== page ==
From that perspective, the arbitrator's admonition to read the damages awards in tandem reveals a very different picture of the arbitrator's intent from that depicted by TJAC and ZVI. Consider, for example, appellants’ claim that “each Award (Nos. 4, 5, 6 and 7) resolved separate discrete issues finally and forever,” being thereby “discrete, final, and confirmable” upon issuance. In language mirroring Award No. 4, Award No. 5 states that it is a “final [d]ecision,” according to which the arbitrator's “preliminary views are now amended & final.” Among the damages assessed in Award No. 5 was an ongoing interest award granted to Notre Dame, assessed at a daily rate of £117.48. According to appellants’ theory of the case, this award was final and confirmable on July 27, 2017, the date of its issuance. But in Award No. 6, issued on December 5, 2018, the arbitrator revised his previous interest determination from Award No. 5, reassessing the same ongoing interest expense to accrue at a daily net rate of £269.52. The fact that the arbitrator saw fit to subsequently amend the damages already granted in Award No. 5 -- notwithstanding that the award was labeled “final,” and that over sixteen months had elapsed in between awards -- is at odds with appellants’ assertion that the arbitrator intended for the interim damages awards to “definitively and forever resolve claims between the parties.”

We see no evidence that the arbitrator regarded Award No. 4 any differently from Award No. 5. It is, indeed, TJAC and ZVI's position that Awards No. 4 and 5 are of the same nature, each being sufficiently “specific and discrete” to be “independently confirmable” upon issuance. This claim, however, is contradicted in the arbitrator's subsequent modification of Award No. 5, well over a year after its initial issuance. Read in context of the overall seriatim award process, then, the arbitrator's bare use of the word “final” in these awards did not constitute a term of art or otherwise evince an intent to issue a definitive, confirmable award.6 See Publicis Commc'n v. True N. Commc'ns Inc., 206 F.3d 725, 728 (7th Cir. 2000) (“The content of a[n] [arbitral] decision -- not its nomenclature -- determines finality.”) Rather, it merely indicates that the arbitrator, having come to an interim (and amendable) decision on one set of issues, intended to move on to evaluate the next subcategory of damages to be considered in the proceedings. As the district court noted, the fact that the arbitrator followed a “piecemeal approach” to evaluating the various damages -- all flowing from the same breach of contract and grouped together for apparent purposes of administrative convenience -- “does not ․ suggest that each time the [arbitrator] decided a particular component, that decision was a final arbitral award.” Notre Dame II, 2021 WL 2827442, at *3.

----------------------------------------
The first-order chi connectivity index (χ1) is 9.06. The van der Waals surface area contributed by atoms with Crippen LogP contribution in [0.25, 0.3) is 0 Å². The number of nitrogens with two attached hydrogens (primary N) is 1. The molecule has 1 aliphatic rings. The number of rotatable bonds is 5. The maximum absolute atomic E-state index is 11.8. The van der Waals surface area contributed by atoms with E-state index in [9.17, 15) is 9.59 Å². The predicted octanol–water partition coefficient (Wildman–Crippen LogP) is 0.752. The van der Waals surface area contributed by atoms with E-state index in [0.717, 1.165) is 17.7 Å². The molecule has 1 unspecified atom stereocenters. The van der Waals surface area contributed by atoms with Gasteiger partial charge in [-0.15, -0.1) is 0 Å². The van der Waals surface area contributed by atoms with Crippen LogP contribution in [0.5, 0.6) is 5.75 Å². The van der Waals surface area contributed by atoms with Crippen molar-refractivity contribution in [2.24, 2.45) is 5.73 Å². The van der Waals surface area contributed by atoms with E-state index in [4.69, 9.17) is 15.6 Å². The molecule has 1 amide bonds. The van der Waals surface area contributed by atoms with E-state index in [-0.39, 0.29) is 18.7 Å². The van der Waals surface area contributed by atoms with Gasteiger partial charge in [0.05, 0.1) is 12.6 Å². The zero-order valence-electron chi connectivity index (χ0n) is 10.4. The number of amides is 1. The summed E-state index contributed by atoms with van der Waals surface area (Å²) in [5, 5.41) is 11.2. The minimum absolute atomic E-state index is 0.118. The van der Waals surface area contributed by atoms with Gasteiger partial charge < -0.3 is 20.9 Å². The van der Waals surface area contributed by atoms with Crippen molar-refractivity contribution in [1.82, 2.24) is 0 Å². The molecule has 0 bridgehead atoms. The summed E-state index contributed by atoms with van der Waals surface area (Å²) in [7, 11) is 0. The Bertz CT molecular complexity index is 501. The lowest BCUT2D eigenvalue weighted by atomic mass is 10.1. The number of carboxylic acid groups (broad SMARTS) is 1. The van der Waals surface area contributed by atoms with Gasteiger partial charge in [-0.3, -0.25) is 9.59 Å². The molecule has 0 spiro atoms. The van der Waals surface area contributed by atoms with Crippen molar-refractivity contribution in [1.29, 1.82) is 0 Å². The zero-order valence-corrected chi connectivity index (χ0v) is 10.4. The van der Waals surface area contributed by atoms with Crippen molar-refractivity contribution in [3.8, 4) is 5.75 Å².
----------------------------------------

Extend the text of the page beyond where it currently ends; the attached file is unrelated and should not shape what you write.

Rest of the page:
Given that neither the parties’ conduct during the arbitration nor the arbitrator's treatment of the individual damages award evinces an understanding that the awards at issue would be final upon issuance, we find the out-of-circuit caselaw that TJAC and ZVI recite regarding the confirmability of interim damages awards to be inapposite. To be sure, as we have previously noted, “[s]everal circuits have recognized exceptions to th[e] general rule” of arbitral finality, according to which “an arbitral award is deemed ‘final’ provided it evidences the arbitrators’ intention to resolve all claims submitted in the demand for arbitration.” Hart Surgical, 244 F.3d at 233 (quoting Fradella v. Petricca, 183 F.3d 17, 19 (1st Cir. 1999)). We have recognized one such exception (announced in Hart Surgical and applied in Notre Dame I) that a “partial award” on liability, in a bifurcated proceeding agreed upon by the parties, can be final for purposes of judicial confirmation. However, while our ordinary rule with respect to arbitral finality is not ironclad, it does not follow that an arbitration -- once cleaved into two stages -- can be yet further fractured into multifarious sub-proceedings, each producing separate and immediately confirmable final awards.